Article review: Covid-19 is Preventing Sustainable Investment In Developing Nations

       In this article, written by William A. Haseltine, we explore the unfortunate consequences developing countries are facing in wake of Covid-19. In the aftermath of the pandemic, all nations, irrespective of economic size, have suffered. However, developed countries suffered an especially serious crash. Many of these nations depend on foreign assets and tourism. Since tourists are now homebodies for safety reasons, they are on the verge of an economic crash. 

“According to the United Nations Development Program, the average income lost for a developing country because of Covid-19 will exceed $200 billion”.

      OECD Secretary-General Angel Gurria observed that “Covid-19 is erasing years of progress in development and causing major setbacks… for stressed developing countries.” Of the $379 trillion in overall global financial reserves, only about 20% of those assets are owned by the 122 developing countries.

           A substantial cut in support for economic development.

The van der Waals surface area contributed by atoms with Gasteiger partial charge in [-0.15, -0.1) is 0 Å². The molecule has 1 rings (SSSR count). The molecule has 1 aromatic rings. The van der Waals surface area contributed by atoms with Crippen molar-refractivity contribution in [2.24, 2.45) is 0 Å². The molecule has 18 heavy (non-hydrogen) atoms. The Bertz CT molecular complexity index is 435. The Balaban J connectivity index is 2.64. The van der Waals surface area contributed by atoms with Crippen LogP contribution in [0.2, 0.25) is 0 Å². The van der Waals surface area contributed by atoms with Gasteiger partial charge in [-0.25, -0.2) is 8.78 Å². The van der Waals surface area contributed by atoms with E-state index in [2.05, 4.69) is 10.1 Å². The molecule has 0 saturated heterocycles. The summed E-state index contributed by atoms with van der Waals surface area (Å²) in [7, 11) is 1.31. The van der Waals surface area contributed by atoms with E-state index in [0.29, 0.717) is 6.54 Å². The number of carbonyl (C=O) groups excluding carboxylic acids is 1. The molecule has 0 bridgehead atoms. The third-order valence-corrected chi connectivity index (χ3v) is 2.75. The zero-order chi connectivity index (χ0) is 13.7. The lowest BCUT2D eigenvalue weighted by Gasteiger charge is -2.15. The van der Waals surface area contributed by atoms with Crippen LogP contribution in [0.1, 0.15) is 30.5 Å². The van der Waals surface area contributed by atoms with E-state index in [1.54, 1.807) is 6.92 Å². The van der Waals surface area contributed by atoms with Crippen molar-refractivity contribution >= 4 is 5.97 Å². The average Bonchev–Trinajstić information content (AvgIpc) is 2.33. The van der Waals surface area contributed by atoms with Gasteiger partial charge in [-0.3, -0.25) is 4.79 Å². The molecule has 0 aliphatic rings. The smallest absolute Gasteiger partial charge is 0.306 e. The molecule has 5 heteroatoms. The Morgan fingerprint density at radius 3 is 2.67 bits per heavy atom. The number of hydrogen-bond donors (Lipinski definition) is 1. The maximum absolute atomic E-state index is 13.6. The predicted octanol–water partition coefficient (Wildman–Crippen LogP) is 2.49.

This in results, affects the sustainable innovation and investments. Less sustainable enterprises will take root in their position without financial incentives to foster sustainable development. 

      We have already seen practices like unregulated mass logging in South America cause vast devastation to regional wildlife and indigenous populations. Efforts to bolster sustainable logging and other sustainable practices will fall if Covid-19 continues to drive economic hav

      Though a lot of hope is coming along with the new vaccine, there is still economic recuperation that needs to be recognized within the developing countries. Developed countries need to form a collective to launch programs with goals of helping and empowering countries in need.

Written by Sarah Valliere

Read more on this in his article, click here!


Haseltine, William A. “Covid-19 Is Preventing Sustainable Investment In Developing Nations.” Forbes, Forbes Magazine, 16 Dec. 2020,